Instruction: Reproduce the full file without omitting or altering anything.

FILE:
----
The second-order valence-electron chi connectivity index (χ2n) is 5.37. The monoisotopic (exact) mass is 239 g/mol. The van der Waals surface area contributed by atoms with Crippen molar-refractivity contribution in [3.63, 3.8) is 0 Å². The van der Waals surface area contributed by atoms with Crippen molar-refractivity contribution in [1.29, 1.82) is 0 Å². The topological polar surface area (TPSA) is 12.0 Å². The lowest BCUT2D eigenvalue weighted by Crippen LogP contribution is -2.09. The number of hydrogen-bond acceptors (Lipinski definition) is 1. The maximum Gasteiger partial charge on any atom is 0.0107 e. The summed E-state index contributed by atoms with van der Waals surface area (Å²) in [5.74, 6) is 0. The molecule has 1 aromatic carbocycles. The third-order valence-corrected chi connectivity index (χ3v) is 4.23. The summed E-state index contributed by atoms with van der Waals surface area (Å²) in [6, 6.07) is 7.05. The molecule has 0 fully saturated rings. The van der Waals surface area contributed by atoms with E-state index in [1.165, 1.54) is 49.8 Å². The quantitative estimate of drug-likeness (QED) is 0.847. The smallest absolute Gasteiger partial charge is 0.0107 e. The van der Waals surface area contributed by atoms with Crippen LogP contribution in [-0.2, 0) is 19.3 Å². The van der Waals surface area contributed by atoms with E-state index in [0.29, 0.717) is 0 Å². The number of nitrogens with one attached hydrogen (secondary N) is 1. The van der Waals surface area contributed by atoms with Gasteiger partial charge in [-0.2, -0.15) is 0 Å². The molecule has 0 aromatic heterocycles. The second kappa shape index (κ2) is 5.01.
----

The second-order valence-electron chi connectivity index (χ2n) is 5.37. The monoisotopic (exact) mass is 239 g/mol. The van der Waals surface area contributed by atoms with Crippen molar-refractivity contribution in [3.63, 3.8) is 0 Å². The van der Waals surface area contributed by atoms with Crippen molar-refractivity contribution in [1.29, 1.82) is 0 Å². The topological polar surface area (TPSA) is 12.0 Å². The lowest BCUT2D eigenvalue weighted by Crippen LogP contribution is -2.09. The number of hydrogen-bond acceptors (Lipinski definition) is 1. The maximum Gasteiger partial charge on any atom is 0.0107 e. The summed E-state index contributed by atoms with van der Waals surface area (Å²) in [5.74, 6) is 0. The molecule has 1 aromatic carbocycles. The third-order valence-corrected chi connectivity index (χ3v) is 4.23. The summed E-state index contributed by atoms with van der Waals surface area (Å²) in [6, 6.07) is 7.05. The molecule has 0 fully saturated rings. The van der Waals surface area contributed by atoms with E-state index in [1.165, 1.54) is 49.8 Å². The quantitative estimate of drug-likeness (QED) is 0.847. The smallest absolute Gasteiger partial charge is 0.0107 e. The van der Waals surface area contributed by atoms with Crippen LogP contribution in [-0.2, 0) is 19.3 Å². The van der Waals surface area contributed by atoms with E-state index in [0.29, 0.717) is 0 Å². The number of nitrogens with one attached hydrogen (secondary N) is 1. The van der Waals surface area contributed by atoms with Gasteiger partial charge in [-0.2, -0.15) is 0 Å². The molecule has 0 aromatic heterocycles. The second kappa shape index (κ2) is 5.01.